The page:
TWTGTW #4: Zombie Apocalypse Victim

I’ve never really understood people’s fascination with zombies. I think that some of that is down to my complete disinterest in the horror genre. I’ve just never been one for blood, guts and scary movies. As a result I’ve missed out on all the “classic” zombie films, such as Dawn of the Dead.

Of course, to be cool, these days you don’t call them zombies… they’re “infected”. They’re not the dead, come back to life, they’re victims of some disease or experiment. Is it just me… or is that just not quite as scary?

Despite my complete ambivalence towards the brain-munching hoards, I’ve somehow found myself playing three zombie games this past month…

The first game was Resident Evil 5. I’ve never actually played a Resi game before so this was my first experience of the franchise. With hindsight, it might not have been the best game to start with.

One thing that I quickly realised was that I had completely the wrong idea about the series. From everything I’d heard in the past, and from all the comments regarding the racism issue, I’d got the impression that Resident Evil was a pretty serious, gritty and realistic franchise. How wrong I was.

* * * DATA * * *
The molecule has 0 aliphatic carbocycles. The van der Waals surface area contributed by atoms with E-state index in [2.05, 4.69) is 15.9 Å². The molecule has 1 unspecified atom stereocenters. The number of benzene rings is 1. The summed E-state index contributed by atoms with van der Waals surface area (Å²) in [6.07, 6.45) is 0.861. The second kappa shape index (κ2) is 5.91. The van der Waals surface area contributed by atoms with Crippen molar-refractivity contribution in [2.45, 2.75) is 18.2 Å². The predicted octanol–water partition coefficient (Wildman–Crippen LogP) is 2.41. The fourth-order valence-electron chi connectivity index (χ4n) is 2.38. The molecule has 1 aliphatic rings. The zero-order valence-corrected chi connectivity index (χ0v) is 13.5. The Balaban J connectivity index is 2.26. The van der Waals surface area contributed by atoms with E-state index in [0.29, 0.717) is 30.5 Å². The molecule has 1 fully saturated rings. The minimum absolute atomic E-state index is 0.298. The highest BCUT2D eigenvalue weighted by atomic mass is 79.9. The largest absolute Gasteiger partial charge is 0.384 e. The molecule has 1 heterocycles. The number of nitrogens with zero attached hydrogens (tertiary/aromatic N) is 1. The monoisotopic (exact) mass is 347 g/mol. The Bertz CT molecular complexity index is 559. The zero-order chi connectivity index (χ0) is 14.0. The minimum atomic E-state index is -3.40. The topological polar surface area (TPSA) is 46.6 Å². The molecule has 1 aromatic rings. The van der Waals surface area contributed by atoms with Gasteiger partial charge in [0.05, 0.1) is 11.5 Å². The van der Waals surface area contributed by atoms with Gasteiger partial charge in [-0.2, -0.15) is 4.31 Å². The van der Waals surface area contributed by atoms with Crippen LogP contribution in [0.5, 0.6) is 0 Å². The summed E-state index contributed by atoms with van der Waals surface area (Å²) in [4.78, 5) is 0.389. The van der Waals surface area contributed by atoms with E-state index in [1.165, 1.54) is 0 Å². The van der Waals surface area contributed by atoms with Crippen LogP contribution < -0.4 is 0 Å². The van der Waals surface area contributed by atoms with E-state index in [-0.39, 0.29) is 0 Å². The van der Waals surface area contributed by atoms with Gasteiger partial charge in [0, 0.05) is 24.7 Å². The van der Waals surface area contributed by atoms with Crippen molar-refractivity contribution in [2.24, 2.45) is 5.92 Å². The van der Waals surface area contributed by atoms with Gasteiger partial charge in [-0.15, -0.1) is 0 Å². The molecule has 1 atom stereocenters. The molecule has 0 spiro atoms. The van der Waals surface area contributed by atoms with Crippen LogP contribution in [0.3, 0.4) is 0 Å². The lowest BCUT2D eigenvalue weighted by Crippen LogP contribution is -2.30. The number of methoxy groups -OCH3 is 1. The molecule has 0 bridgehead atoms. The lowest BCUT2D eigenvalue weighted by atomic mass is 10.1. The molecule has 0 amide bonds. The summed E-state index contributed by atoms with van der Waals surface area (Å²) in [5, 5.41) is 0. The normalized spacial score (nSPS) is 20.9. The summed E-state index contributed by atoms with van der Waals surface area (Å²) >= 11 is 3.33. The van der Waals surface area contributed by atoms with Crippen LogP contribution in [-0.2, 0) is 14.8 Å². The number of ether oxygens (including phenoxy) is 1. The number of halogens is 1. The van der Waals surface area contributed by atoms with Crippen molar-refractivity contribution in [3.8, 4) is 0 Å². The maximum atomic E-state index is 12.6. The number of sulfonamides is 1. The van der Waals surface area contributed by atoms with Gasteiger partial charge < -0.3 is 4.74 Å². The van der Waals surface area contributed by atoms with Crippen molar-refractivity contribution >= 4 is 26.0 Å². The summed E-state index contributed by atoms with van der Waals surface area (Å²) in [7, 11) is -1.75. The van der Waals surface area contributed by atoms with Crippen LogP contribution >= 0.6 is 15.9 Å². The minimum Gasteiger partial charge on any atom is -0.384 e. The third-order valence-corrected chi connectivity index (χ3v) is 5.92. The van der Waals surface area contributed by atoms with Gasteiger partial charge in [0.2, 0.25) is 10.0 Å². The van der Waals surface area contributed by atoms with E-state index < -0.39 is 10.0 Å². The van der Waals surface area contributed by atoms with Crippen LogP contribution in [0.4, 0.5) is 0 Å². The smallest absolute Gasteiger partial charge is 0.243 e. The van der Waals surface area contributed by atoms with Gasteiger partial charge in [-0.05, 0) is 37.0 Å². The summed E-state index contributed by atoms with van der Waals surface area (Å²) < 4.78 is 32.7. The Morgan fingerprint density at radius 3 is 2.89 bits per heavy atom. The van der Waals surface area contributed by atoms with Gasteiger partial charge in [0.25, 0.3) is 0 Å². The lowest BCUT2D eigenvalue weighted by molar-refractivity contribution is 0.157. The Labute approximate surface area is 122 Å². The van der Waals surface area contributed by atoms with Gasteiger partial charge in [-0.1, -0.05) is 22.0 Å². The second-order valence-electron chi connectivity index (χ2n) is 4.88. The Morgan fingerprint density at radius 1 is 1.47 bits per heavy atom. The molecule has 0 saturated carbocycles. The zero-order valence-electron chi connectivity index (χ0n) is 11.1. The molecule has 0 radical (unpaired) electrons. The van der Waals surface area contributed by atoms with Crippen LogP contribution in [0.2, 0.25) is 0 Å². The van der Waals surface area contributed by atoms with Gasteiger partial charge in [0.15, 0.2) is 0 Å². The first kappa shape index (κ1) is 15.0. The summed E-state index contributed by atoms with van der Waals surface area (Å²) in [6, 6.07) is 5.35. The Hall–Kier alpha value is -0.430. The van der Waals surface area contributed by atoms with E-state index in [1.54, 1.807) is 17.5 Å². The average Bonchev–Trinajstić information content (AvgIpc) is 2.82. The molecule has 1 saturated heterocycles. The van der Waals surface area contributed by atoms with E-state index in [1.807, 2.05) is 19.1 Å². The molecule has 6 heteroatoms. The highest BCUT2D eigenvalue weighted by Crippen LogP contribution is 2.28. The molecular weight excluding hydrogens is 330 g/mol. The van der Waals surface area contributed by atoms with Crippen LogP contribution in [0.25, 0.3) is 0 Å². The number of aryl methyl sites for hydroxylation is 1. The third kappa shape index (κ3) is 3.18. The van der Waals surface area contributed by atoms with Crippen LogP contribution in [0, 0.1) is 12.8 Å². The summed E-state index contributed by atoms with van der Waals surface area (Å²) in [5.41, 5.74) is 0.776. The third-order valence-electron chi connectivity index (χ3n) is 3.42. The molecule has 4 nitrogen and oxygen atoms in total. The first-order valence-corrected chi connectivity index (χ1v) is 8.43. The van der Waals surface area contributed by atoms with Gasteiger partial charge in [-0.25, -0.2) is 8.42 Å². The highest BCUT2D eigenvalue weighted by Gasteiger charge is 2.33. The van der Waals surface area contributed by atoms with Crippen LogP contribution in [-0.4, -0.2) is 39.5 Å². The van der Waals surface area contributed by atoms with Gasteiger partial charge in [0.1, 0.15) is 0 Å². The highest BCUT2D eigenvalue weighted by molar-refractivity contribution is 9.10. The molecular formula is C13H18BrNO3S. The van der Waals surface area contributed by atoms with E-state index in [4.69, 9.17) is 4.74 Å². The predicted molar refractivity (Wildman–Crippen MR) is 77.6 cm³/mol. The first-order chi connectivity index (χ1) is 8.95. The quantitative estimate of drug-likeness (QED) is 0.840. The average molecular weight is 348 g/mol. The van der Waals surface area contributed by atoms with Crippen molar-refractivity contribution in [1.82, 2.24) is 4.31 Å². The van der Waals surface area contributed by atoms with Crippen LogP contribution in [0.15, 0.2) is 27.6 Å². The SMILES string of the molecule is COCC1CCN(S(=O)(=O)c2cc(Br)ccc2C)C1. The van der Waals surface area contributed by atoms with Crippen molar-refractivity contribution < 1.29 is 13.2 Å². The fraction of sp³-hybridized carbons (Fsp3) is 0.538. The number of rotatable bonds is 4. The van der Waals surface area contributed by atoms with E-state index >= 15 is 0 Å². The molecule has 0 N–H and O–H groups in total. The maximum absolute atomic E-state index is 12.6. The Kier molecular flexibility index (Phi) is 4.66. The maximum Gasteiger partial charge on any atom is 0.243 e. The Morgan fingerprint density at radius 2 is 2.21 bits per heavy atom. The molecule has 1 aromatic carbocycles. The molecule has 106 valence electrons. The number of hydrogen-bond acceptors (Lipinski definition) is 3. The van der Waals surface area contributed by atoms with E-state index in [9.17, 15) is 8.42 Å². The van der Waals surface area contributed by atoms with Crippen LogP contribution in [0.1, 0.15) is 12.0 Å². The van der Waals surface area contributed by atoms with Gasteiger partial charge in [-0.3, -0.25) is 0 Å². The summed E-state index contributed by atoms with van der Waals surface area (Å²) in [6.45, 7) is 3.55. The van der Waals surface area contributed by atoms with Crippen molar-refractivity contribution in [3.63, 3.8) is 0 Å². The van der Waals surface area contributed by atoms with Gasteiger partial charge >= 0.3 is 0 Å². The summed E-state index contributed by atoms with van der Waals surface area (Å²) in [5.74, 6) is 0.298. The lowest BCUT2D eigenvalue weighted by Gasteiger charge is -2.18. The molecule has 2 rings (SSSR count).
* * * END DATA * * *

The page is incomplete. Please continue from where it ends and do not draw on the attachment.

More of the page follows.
After fighting what I could only describe as a giant troll I soon found myself up against a man who turned himself into a huge sea monster. I have to be honest and say that I just found this a little bit silly. I usually don’t have any problems with battling over-the-top, fantastical creatures, but those enemies just weren’t what I was expecting to see in this particular game.

Then there’s the fact that the infected hoards are running around, pretty much acting like your standard first person shooter baddies, using weapons and throwing grenades… They just didn’t look, act or feel that much like zombies to me.

Of course, silly enemies aside, what usually drives me forward through these types of games is the story. However, when it comes to Resident Evil I think I’m just a little too late to the party to understand or care about much about what’s going on. Plus what is, I’m guessing, a major plot twist seems a little bit obvious… Let’s see, Mr Hero-man tells us about a missing (presumed dead) franchise heroine and… oh look… here’s a mysterious (masked) female assassin… I wonder what’s going to be revealed later on.

So far I’ve played through the first few chapters of Resident Evil 5. I will say that the further I’ve got into it, the more I’ve understood and actually “got” the game… but I can’t say that I’ve ever found myself particularly enjoying it… Will I go back to it and progress further? I’m not sure and, to be perfectly honest, I’m not really that bothered. It’s undoubtedly a good game and plenty of people like it. It’s just not a game that really appeals to me.